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A follower, exasperated, said to the Sage, "I seem to be losing touch with my feelings. I'm concerned I'll just become a spiritualized robot, emotionless."
"This is good," laughed the Sage, clapping his hands in a celebratory manner.
Surprised, the follower said, "Good! what do you mean?"
"You're being weaned off relying on feelings about life, so you can feel life."
* * *
I laughed with a friend recently, when we were talking about meditation. I had said humorously, "Meditation is a good exercise in being humiliated, by not getting what we want." What being in the silence does is dissolve inordinate attachment to experiences and their accompanying emotions. This is a passive purging of reliance on the bodily senses. Through this, we move down into a deeper, richer relationship with life, not denying the senses, but not controlled by them either. The senses, in this process, are themselves transformed from inordinate to celebrations of life.
In the silence, learning not to reply on experiences with their accompanying emotions, we will often feel like nothing is happening. We will feel what has often been termed "aridity," a spiritual dryness in which even apparent sacred feelings are absent. We will get disappointed repeatedly, until we learn to relax into this nothing-happening as a happening. So, this passage from feelings about life to feeling life is not easy, for we are socialized to seek so-called good emotions in contrast to so-called bad emotions. Then, rather than the emotions serving us, we serve slavishly the emotions.
Yet, the suffering world is bouncing from feeling to feeling, looking for the next high or addicted to a familiar, even if sorrowful, low. When you feel life, the incessant emotional bouncing stops. Here, as says Chuang Tzu (ca. 4th Century), we merge our spirits with the vastness.
* * *
I often use Feeling for this feeling of life. Here, there is no severance between life and feeling. In living through the emotions, our emotions separate us from intimacy with life. Interesting in this regard is the derivation of "emotion," which derives from a Latin assimilated form of ex, "out," and movere, "to move," so, "to move out." Hence, emotion moves out, while Feeling is total intimacy. Feeling remains with life, so is in Harmony with the spirit-of-Things. And that is what one is seeking, hopefully, to learn in silence to be-with life, not moving away from life.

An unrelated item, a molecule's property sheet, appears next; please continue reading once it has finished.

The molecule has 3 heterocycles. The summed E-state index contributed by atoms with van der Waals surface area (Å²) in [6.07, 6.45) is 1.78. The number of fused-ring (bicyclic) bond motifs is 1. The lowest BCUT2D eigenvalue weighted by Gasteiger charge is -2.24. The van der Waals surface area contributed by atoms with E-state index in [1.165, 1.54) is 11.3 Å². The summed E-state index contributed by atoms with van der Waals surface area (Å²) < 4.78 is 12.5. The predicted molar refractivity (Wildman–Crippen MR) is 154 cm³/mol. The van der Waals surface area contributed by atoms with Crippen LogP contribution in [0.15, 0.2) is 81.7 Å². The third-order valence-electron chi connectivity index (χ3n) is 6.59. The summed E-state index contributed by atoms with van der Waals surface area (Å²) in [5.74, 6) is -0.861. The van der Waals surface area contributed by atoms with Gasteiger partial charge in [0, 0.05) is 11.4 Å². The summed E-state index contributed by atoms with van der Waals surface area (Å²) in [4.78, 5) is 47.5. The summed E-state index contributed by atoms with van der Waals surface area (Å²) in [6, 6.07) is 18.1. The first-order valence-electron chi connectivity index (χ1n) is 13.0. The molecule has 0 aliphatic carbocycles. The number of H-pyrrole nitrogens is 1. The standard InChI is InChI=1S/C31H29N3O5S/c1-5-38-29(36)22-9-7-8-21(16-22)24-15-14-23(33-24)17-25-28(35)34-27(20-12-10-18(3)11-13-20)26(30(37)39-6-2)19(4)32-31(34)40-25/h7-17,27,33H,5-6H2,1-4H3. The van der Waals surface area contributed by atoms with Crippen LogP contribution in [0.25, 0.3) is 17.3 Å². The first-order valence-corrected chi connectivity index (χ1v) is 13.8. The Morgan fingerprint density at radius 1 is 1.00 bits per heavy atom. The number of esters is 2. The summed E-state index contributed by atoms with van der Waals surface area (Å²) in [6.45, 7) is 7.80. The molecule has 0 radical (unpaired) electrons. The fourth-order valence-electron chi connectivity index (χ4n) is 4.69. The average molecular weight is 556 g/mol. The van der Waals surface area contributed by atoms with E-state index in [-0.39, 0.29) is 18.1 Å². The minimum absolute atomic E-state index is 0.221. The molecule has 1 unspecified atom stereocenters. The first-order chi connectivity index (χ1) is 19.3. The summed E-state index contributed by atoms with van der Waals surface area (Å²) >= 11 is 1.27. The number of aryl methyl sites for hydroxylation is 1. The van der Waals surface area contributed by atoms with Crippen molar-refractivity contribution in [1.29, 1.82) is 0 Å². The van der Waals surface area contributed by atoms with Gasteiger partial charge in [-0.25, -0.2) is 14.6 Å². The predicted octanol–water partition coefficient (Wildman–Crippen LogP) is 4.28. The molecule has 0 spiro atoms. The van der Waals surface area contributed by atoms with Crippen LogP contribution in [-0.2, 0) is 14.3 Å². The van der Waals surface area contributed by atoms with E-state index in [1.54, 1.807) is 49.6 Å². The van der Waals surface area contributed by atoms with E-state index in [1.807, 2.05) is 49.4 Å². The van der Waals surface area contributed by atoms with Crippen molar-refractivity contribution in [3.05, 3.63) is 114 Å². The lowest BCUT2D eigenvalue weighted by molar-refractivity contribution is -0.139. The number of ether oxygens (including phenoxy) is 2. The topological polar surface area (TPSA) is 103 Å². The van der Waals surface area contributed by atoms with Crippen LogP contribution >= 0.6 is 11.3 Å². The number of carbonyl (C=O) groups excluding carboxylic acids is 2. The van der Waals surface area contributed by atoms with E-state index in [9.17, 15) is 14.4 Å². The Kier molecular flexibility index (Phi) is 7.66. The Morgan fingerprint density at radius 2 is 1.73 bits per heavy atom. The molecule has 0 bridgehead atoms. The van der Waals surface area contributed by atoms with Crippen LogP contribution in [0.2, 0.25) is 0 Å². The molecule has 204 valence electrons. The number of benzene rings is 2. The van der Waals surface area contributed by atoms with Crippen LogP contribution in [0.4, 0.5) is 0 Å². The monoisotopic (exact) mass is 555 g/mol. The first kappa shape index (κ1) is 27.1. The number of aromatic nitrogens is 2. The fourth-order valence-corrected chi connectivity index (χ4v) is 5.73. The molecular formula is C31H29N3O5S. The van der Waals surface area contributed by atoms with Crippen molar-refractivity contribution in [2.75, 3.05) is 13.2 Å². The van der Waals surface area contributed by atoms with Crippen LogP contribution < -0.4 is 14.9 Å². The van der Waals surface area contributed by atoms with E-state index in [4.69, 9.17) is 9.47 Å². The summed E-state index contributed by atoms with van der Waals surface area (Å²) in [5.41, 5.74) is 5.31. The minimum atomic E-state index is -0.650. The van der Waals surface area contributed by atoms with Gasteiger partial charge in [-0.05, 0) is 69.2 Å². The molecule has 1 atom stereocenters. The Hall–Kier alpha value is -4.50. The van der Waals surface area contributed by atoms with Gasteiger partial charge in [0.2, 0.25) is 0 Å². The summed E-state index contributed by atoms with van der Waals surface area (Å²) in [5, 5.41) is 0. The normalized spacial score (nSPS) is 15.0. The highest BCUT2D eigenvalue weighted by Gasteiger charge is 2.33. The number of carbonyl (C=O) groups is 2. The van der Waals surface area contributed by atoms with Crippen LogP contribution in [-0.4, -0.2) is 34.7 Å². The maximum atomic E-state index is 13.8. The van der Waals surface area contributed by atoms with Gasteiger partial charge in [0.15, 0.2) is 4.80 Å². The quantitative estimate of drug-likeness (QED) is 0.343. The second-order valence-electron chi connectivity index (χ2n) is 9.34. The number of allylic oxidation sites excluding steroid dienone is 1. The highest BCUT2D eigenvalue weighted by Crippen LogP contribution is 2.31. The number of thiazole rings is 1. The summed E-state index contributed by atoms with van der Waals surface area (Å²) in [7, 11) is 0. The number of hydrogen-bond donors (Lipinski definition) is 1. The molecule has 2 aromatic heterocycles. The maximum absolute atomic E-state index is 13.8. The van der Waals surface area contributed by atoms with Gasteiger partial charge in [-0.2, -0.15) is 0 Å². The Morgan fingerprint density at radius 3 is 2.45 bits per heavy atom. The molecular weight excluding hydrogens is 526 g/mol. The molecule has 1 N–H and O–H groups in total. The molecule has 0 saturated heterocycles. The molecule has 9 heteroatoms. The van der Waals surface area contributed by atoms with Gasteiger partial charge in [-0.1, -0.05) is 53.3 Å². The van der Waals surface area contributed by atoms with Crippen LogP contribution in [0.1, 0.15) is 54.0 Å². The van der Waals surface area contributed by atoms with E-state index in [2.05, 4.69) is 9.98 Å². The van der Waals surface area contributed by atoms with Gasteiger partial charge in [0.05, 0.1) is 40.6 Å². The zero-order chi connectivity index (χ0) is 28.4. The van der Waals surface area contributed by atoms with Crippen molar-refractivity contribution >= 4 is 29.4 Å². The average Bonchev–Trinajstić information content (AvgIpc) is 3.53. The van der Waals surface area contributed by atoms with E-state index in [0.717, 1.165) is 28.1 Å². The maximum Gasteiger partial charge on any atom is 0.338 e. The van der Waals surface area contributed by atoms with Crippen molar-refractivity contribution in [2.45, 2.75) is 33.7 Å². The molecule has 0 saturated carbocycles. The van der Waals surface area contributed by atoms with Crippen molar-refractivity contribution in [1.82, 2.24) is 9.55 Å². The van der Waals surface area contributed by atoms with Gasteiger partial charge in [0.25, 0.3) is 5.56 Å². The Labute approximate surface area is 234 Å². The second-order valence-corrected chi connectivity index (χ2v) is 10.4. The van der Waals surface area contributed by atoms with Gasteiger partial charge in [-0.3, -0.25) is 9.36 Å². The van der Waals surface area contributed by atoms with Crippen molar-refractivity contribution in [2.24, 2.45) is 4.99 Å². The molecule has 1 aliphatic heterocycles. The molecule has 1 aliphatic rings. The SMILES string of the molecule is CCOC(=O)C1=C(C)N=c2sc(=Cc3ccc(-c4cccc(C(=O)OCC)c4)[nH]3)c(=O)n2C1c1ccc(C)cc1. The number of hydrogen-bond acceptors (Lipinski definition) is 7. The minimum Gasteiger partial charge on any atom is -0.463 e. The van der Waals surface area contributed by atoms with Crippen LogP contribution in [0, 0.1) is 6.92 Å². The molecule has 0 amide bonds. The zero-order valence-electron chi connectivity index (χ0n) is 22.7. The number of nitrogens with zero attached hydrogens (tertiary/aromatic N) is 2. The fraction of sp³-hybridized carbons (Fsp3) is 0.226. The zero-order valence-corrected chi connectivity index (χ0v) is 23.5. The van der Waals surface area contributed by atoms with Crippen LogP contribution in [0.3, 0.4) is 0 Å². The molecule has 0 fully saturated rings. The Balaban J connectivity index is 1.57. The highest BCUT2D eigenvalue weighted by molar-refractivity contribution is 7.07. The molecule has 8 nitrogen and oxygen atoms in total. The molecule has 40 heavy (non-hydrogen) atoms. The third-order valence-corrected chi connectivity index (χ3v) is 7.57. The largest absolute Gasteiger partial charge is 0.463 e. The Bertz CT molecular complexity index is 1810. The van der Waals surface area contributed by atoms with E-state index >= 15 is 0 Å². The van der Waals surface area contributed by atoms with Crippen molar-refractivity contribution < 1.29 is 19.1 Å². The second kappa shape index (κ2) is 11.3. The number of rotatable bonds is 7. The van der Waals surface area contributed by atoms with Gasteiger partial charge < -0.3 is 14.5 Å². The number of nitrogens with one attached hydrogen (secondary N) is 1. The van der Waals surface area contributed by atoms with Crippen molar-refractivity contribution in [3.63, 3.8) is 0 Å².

* * *
This Feeling, this Harmony, is why the great Taoist sage Heshang Gong, the River Master, born about 203 BCE, could say, "The Taoist glows with Inner Light, but seems outwardly dull and foolish." Grace can present as unimpressive to those who want a spiritual high or to persons who think a spiritualized being should be somehow sensational. The sagacious one is not attached to the feeling-life, the ceaseless parade of emotions, as others are, nor does he or she want to be impressive in the usual sense of captivating. He or she is interested, rather, in living calmly in the Harmony, inner and outer being one, bearing a subtle radiance of the Feeling-of-Life. This one is not over-concerned with the doings of others, but his or her being, as wrote the Christian mystic John of the Cross (b. 1542 CE), "It is great wisdom to know how to be silent and to look at neither the remarks, nor the deeds, nor the lives of others." This inner disposition, Harmony and Contentment, manifests in body and movement, inviting to Peace without one having to say anything to invite to Peace, this Peace that is not an emotion but is a quality of Life Itself.
Pedro. 'Percurso Rio Uíma VIII'. Creative Commons
(C)Brian Wilcox, 2020
*Reference from Chuang Tzu, in Zhuangzi. The Complete Works of Chuang Tzu. Trans. Burton Watson, et al.; Quotes. Heshang Gong, from Lao Tzu. Tao Te Ching. Trans. John Minford; John of the Cross, from The Collected Works of St. John of the Cross. Trans. Kieran Kavanaugh, Otilio Rodriguez.
*Photo 'Lilies' and 'Percurso Rio Uíma VIII'. No alterations made to photos. Link to license: https://creativecommons.org/licenses/by/2.0/legalcode .